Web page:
Page 12


followed Sgt. Ebert and this drive forked again to the left. I took the left fork and as I got closer to the building, it appeared to be, again, a large residence, broken into multiple rental units. I observed no address posted on this address as well. I knocked and made contact with a male subject. He identified himself as Marcy Miller's boyfriend. (I do not recall his name at his time, but it did match the name on the mail box) The male subject stated

Marcy was up north at this time. I advised him that Marcy had a warrant issued and advised him of the bond and how to take care of the warrant. The male subject thanked me and we cleared.(2)

After he had issued his notice and questions to Balog, Sergeant Santelli met with the Keenan's and their daughters at their home. Santelli did not have a copy of Mrs. Keenan's complaint with him when he interviewed the Keenan daughters; Santelli did not take any notes of his interview with the girls, nor did he take any formal statements from them or their parents. Santelli stated herein that when he interviewed the Keenan daughters they did not appear to be upset or agitated about the incident; they told him what they had heard the night of May 12th and they did not report seeing doorknobs jiggled that night. Neither of the Keenan daughters testified herein.

After receiving Balog's answers to Santelli's questions, the Chief decided to issue Balog the following written reprimand:

. . .

Upon review of your answers submitted in reference to the Citizen Complaint filed by Tanya Keenan regarding your attempted service of a Municipal Commitment warrant to Marcy Miller on early morning hours of May 13, 2005, I have issues with a couple of your responses. One issue is your response to question #8 "Did you attempt to notify the suspect by telephone?" your replied "No due to lengthy criminal record and felony drug offender status". I have been advised, you attempted other Municipal Commitment warrants that night without first attempting notification at least on some of the individuals and they did not have a felony drug offender status. This is a conflict of your method of service and is inconsistent to your answer.

A second issue I have is establishing the proper identification of the residence of the wanted person in question. I visited the site of the residence involved in the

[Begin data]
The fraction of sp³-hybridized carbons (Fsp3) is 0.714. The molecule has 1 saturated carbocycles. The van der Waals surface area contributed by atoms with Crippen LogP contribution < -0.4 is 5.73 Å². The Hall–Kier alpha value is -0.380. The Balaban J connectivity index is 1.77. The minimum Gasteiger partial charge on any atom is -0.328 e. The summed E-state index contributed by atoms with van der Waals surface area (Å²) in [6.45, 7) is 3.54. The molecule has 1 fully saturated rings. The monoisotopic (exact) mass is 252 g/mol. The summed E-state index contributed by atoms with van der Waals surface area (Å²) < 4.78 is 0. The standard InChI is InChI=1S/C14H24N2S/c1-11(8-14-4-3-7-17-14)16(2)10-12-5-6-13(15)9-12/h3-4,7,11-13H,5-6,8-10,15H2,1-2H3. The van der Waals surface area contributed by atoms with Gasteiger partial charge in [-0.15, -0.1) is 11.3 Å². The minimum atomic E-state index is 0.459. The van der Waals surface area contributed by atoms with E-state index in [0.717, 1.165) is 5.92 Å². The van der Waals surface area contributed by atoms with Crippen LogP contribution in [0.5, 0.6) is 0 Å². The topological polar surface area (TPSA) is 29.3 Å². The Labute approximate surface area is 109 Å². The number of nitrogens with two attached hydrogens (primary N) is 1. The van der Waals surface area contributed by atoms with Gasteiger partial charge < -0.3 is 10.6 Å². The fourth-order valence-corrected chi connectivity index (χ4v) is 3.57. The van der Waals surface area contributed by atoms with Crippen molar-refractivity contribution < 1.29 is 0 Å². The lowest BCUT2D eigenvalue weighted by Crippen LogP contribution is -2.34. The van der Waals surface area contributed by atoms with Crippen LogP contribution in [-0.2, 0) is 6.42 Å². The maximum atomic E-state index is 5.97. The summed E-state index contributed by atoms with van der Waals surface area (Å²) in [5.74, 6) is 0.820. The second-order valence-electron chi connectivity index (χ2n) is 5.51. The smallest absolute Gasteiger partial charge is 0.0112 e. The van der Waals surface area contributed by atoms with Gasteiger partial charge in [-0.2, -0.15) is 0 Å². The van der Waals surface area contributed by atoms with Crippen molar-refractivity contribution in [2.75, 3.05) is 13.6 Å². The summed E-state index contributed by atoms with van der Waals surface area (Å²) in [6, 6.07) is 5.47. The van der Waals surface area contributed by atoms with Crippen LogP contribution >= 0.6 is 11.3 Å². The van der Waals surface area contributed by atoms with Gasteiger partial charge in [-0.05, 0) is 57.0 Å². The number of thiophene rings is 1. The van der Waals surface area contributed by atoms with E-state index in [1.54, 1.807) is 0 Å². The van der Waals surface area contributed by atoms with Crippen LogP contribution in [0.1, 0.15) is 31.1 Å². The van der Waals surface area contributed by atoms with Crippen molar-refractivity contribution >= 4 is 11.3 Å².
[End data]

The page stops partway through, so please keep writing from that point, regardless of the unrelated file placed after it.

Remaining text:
Page 13


Citizens Complaint, and found very clearly the numbered address 40410 (not 40500 the offender's address) on the pole in front of the complainant's address. Your confusion of the correct address was apparently due to the poor visibility of the nighttime, apparently due to your method on (sic) service of Municipal warrants.

The main complaint of the citizen was the frightening of the two young daughters that night because of the late hour, flash lights in the windows, the knocking and shacking of door knobs.

Municipal forfeiture violations and warrants are not considered crimes, and such should be a consideration in the service of Municipal Commitment warrants (Title 4 Sec 4-1-1(b) second paragraph). Title 4, section 4-1-1 under commentary (e) see attached states "Also, crimes that the community legitimately considers minor should not be rigorously and relentlessly enforced" and section 4-1-10 Arrest Techniques under Policy (see attached) addresses the responsibility of officers to plan and control the arrest by using the safest and most effective techniques under the circumstances for the protection of innocent bystanders. It should be noted here that I received information from two other citizens who verbally complained about the late hours of service of Municipal warrants on the same night in question, but I did not proceed with those complaints because the complainants did not come in and file a written Citizen's Complaint.

This whole issue could have been avoided if reasonable tactics would have been employed. The time of night was an obvious part. Service during late afternoon or early evening hours before dusk would have helped identify the proper residence. If you had a concern about safety or escape of the subject, wouldn't it be better to at least plan the arrest by observing the location during day light hours? An attempt to contact the subject by phone to pay the $164.00 may have avoided this complaint. If after that time the subject does not comply and arrest does follow, at least we were fair and reasonable in our enforcement action on a non-criminal warrant. It is my responsibly (sic) to encourage and promote enforcement by our officers, but it is also my responsibility that they do it in a reasonable and professional manner. In the future please consider all these mentioned elements in your service of Municipal Commitment Warrants.

Consider this a written reprimand.

. . .

It is significant that the Chief did not reprimand Sergeant Ebert, that he verbally counseled Ebert and put nothing in Ebert's personnel file regarding the incident. After issuance of the June 11, 2005 reprimand, the Association filed the instant grievance and brought it forward to arbitration.

Page 14



The Association